Welding Table flatness check

Hi all,
I recently got a second hand welding table from Sigmund like this one here

It’s in good shape overall but not new and it’s been transported a couple of times already, so…I’m not quite sure how reliable is for checking alignment.

My question is, what’s the best way to check the flatness across the table? I could check it with a 90x90mm aluminum profile which should be fairly precise but is there any other way?


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I wouldn’t use extruded profile unless you had also validated that was flat. A steel straight edge and feeler gauge set is what I used. I have a similar table (Rhino branded version with 16mm top). When I was checking for flatness I found that even though the top is substantial and there is ribbing on the underside, adjusting the feet still made a considerable difference to the flatness. Obviously if yours is used I can’t guarantee the same but I found it pretty easy to get it flat (at least flat enough for framebuilding).

How do you know the steel straight edge is actually straight. I’ve bought one in the past I threw out once i realised it had a curve in it. You need to start with a know flat surface as your reference to calibrate /check the tool you are going to use.

Um, no. A straight edge is perfectly fine, as long as you know to what standard it’s made, and there’s varying levels for that. And straight edges are the standard tool used when creating flat surfaces…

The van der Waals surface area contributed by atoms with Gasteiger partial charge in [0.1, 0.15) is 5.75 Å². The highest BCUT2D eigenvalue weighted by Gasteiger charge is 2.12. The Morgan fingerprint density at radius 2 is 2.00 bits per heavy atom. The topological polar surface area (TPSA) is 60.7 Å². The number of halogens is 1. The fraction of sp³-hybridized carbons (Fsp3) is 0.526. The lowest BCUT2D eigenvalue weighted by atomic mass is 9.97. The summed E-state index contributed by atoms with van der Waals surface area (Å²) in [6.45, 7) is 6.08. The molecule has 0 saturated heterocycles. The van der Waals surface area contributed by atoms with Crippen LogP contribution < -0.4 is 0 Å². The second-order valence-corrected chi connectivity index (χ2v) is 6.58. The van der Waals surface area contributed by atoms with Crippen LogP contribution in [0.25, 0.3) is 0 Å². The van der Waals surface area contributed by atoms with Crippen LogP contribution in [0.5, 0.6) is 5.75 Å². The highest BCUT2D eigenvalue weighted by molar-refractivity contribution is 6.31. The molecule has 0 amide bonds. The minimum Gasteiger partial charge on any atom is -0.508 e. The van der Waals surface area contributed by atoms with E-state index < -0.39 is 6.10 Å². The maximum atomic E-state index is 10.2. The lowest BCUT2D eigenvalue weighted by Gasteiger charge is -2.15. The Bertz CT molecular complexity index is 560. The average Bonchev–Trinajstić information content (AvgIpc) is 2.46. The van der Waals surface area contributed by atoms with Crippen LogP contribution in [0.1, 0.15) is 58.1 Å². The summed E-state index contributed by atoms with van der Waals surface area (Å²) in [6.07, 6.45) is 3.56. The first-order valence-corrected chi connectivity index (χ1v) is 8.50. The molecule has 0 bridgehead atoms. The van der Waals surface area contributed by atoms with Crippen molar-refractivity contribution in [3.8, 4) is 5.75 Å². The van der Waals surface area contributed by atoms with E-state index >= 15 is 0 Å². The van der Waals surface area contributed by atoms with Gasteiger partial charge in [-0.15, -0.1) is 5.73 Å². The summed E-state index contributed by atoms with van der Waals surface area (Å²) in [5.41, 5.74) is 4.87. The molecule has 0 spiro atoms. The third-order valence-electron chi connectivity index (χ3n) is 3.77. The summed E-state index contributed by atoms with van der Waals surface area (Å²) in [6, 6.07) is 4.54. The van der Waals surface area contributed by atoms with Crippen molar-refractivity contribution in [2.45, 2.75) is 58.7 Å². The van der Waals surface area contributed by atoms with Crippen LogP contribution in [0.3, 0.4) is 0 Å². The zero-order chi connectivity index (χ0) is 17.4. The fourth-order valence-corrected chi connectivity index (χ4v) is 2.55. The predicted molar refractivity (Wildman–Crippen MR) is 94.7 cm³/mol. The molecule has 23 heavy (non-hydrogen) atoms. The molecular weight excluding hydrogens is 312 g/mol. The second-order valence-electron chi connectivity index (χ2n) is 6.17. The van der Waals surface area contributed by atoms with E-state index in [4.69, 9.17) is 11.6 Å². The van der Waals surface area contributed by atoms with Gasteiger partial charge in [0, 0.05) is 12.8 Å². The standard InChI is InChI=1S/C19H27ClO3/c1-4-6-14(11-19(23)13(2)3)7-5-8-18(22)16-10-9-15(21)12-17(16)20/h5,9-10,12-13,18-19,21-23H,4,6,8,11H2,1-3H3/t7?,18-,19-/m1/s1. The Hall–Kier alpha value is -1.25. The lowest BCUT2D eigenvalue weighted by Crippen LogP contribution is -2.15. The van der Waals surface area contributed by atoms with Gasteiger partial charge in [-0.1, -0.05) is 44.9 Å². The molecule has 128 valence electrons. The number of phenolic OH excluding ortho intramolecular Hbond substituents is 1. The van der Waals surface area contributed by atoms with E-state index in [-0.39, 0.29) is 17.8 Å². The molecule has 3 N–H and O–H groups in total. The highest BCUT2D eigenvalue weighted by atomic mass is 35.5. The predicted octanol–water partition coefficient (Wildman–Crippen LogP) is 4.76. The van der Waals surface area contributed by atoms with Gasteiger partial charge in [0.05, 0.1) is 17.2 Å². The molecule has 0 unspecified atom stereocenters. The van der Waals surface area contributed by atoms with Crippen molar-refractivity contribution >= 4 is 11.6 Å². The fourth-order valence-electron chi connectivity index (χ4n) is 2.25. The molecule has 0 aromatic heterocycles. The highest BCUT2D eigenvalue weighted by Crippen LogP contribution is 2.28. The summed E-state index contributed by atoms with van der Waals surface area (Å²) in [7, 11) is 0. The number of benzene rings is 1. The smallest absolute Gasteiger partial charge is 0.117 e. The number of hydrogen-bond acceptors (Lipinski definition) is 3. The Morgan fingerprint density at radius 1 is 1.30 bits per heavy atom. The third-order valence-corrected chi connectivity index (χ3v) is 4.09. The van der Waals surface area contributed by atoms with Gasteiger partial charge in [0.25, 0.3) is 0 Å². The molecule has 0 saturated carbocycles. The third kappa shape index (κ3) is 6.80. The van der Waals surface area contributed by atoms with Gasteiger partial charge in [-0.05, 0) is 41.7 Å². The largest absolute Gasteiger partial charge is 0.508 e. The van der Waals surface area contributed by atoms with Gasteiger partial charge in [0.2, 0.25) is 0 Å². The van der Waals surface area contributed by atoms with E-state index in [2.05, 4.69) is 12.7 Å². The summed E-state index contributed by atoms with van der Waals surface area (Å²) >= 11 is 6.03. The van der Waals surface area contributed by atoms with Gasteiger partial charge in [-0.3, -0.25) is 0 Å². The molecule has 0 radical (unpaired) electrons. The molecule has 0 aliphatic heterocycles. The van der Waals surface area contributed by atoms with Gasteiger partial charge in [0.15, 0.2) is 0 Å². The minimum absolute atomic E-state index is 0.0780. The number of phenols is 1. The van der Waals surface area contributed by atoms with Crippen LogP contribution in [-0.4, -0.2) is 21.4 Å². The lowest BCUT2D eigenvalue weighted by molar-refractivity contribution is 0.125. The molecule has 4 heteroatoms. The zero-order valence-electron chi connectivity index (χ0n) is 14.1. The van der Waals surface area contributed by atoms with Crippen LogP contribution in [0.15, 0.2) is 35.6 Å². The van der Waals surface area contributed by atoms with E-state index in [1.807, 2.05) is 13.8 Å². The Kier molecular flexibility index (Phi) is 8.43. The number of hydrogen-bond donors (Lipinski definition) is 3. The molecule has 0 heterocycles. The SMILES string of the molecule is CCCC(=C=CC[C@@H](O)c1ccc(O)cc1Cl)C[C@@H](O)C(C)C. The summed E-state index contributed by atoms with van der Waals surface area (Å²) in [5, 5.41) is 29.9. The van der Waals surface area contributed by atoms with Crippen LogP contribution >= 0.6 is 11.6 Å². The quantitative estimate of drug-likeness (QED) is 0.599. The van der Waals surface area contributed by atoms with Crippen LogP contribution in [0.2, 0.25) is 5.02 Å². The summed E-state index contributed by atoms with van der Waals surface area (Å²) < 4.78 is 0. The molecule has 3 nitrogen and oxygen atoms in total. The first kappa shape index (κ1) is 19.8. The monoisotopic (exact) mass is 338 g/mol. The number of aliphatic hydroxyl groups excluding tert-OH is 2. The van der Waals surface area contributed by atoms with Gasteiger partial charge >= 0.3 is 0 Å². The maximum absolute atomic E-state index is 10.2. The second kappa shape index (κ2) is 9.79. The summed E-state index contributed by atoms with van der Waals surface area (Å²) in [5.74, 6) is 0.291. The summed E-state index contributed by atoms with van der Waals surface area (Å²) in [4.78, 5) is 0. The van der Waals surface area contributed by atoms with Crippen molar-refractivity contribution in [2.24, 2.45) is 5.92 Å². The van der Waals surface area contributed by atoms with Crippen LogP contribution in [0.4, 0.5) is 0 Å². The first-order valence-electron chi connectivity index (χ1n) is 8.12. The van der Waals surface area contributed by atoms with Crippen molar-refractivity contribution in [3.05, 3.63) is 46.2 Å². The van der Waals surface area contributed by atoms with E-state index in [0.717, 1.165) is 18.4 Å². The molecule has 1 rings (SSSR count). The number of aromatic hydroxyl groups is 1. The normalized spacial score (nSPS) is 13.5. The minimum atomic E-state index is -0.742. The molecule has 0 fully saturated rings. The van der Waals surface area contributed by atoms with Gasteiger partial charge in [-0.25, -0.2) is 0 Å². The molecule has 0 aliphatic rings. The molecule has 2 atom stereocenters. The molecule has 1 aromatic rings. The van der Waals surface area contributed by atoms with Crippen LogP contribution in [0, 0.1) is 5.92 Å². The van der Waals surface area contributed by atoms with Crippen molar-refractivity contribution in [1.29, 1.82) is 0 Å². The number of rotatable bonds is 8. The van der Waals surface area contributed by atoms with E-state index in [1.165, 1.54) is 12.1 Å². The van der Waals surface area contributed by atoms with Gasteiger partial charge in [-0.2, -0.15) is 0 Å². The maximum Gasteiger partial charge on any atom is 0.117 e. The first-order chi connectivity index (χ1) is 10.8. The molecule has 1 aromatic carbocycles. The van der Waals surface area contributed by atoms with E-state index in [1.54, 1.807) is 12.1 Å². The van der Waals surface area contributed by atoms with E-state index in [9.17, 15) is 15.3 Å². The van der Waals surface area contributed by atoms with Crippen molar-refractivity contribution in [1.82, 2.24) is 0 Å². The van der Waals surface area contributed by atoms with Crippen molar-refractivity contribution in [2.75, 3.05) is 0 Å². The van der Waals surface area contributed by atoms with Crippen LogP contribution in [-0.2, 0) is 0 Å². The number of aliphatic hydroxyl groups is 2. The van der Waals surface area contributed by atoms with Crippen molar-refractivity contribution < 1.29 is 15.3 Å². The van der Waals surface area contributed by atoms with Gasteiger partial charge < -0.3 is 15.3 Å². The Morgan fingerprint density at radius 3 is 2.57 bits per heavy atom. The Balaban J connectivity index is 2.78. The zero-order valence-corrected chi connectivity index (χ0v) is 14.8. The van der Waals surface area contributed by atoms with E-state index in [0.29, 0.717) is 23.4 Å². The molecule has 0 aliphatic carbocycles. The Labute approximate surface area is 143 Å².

This for example would work fine for this purpose (.084 mm / meter):


A700000009424058.pdf (rs-online.com)

If you’re feeling unnecessarily ambitious and want to chase your tail (33 μm per meter):


0900766b81408849.pdf (rs-online.com)

Also ask yourself to what tolerance your materials and other tools are made. It’s silly to hunt after tenths of a mm went no frame tube is made to that tolerance of roundness or concentricity and it will have no effect on handling of the bike.

Regarding “certified” stuff, you also need to be wary of where you have this top-level kit. Temperature and placement can make some of that irrelevant.

We’re building bikes, not uranium enrichment centrifuges.


Well I’m lucky to have a certified granite table to check against. The point I was making is that I’d trust a quality straight-edge before I’d trust an extrusion.


Ahhh…see when I read straight edge I immediately thought of say a steel meter rule, not the one linked above. Those above, I would use as a reference for sure. I have a big cast iron reference table that everything I make gets checked against and chasing tenths is staisfying.

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Do these kind of “straight edges” need to be stored at certain temps/humidity levels? in particular the 33um ones… I always wondered that.

No, they don’t require special storage other than to prevent rust. The temp issue is in regard to thermal expansion. Holding the 33 um straight edge in your hand for a few minutes would probably be enough to throw it off the tolerance. Richard Sachs once posted about frame alignment with the observation that a frame half in sunlight will measurably change the alignment. Everything needs to be at the same temp.